Screenplay : Caroline Case and Ehren Kruger and David Twohy (based on the short story "The Impostor" by Philip K. Dick, adapted by Scott Rosenberg)
MPAA Rating : PG-13
Year of Release : 2002
Stars : Gary Sinise (Spencer John Olham), Madeleine Stowe (Maya Olham), Vincent D'Onofrio (Major Hathaway), Tony Shalhoub (Nelson Gittes), Mekhi Phifer (Cale), Tim Guinee (Dr. Carone), Shane Brolly (Lt. Burrows)
If Impostor feels like a good idea for a short film awkwardly blown up to feature-length proportions, it's because that is exactly what it is.
Shot back in 1999, it was originally intended to be one of three segments that comprised a science-fiction anthology movie called The Light Years Trilogy (the only other completed segment, titled "Alien Love Triangle," was directed by Trainspotting's Danny Boyle). The Light Years Trilogy was ultimately scrapped, but the heads at Dimension Films liked the Impostor segment so much that it was padded out from its original 30-minute running time to just over an hour and a half. The padding shows, as the movie devolves from a taut, paranoid futuristic identity crisis into a belabored chase through underground tunnels and ventilation shafts that seems to go on forever. The tension developed in the movie's impressive first 15 minutes gradually dissolves as the plot lumbers forward with little purpose other than to fill time until the twist ending.
Based on a 1953 short story by sci-fi master Philip K. Dick (whose works have inspired Blade Runner, Total Recall, and the upcoming Minority Report), Impostor takes place in the not-too-distant future—2070, to be exact—when Earth is under constant attack from an unseen alien race called Centurai. The Centauri have already destroyed many major cities, and the remains of human civilization has bonded together in large cities covered by electromagnetic domes to protect them from aerial assaults, with everything outside the domes devolving into a post-apocalyptic ghetto.
Gary Sinise stars as Spencer John Olham, a successful weapons engineer with a loving wife (Madeleine Stowe) and a comfortable existence, despite the intergalactic turmoil around him. Olham goes to work one morning and finds himself taken by government agents and accused of being an "impostor"—a genetically cloned replicant that is also a ticking bomb created by the Centurai to assassinate a major political figure.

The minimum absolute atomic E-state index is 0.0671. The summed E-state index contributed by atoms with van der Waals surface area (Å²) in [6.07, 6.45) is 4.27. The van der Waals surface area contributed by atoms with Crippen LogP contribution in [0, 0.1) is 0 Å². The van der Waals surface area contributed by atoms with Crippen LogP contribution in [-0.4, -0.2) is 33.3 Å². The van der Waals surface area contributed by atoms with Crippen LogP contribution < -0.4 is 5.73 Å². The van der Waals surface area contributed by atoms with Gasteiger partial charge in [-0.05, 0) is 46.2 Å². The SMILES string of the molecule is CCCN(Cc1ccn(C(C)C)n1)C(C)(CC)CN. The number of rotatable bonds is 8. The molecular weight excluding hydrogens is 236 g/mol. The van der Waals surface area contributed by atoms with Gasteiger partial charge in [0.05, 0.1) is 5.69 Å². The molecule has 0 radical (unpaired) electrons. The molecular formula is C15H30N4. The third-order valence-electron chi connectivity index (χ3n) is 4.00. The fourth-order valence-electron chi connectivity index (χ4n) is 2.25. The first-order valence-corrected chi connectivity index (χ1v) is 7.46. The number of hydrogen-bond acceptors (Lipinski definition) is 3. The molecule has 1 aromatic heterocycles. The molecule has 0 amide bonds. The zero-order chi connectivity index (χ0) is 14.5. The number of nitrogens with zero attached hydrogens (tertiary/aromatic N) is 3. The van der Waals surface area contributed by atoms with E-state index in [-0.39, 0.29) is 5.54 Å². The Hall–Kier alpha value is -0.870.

Olham rages that he is who he says and thinks he is—the old "I know who I am" routine. But, the lead agent, Major Hathaway (Vincent D'Onofrio)—a sort of militaristic Joseph McCarthy figure—informs him that these Centauri-created replicants are not aware of what they really are. Thus, it is never clear until the very end whether Olham is human or not, which makes viewer identification with his plight immediately complicated. In the same vein as much of Philip K. Dick's other works, Impostor plays with the frightening ideas of how technology can overrun individual identity, making it impossible to determine who is genetically human and who is not, even for those accused of being something other than what they think they are.
Of course, had Impostor stuck with those ideas, as it likely did in the 30-minute version, it would have been a serviceable exercise in thought-provoking sci-fi. Especially in today's troubled, post-September 11 era of trying to spot terrorists in every crowd and assessing the balance of persecuting a few to save many, Impostor's uncomfortable focus on mass annihilation through infiltration and questions about what it takes to prevent such occurrences strike more than a few contemporary chords (at one point, Hathaway declares confidently that he has no trouble sleeping at night even though he knows he killed 10 innocent men because, in the end, he ended up saving thousands).
Unfortunately, once Olham escapes Hathaway's clutches and goes out on the lam, the movie bogs down into a murky mess (narratively and visually), and interesting thematic elements are drowned out almost completely. Screenwriters Caroline Case, Ehren Kruger (Arlington Road), and David Twohy (Pitch Black) labored mightily to expand the plot, but the best they could come up with is a shallow partnership between Olham and a desperate rebel from outside the domed city (Mekhi Phifer) who needs medical supplies for a rag-tag hospital. The complete lack of connection between this subplot and Olham's identity crisis is glaring and distracting, so that when we get to the climax, the waters have been too thoroughly muddied for the sake of the running time to get the full impact of the twist ending (it has a Twilight Zone kind of feel to it that requires narrative brevity—otherwise it comes off as trite).
Impostor has other problems not related to the plot expansion, most notably the excessive use of darkness that makes even the most routine action nearly imperceptible. Cinematographer Robert Elswit (8MM, Magnolia) underlights every single scene, regardless of location (so, even in a well-funded hospital, surgery takes place in dim rooms barely lit by tiny lamps as if the most pressing concern is saving on the monthly energy bill). Director Gary Fleder (Kiss the Girls>, Don't Say a Word) tries to pile on the style with canted camera angles, distorted lenses, and film-noirish patterns of light and dark, but it's not enough to hide the fact that Impostor is an impostor itself—a short film masquerading behind too much footage to convince us it's worth being a feature.
Copyright © 2002 James Kendrick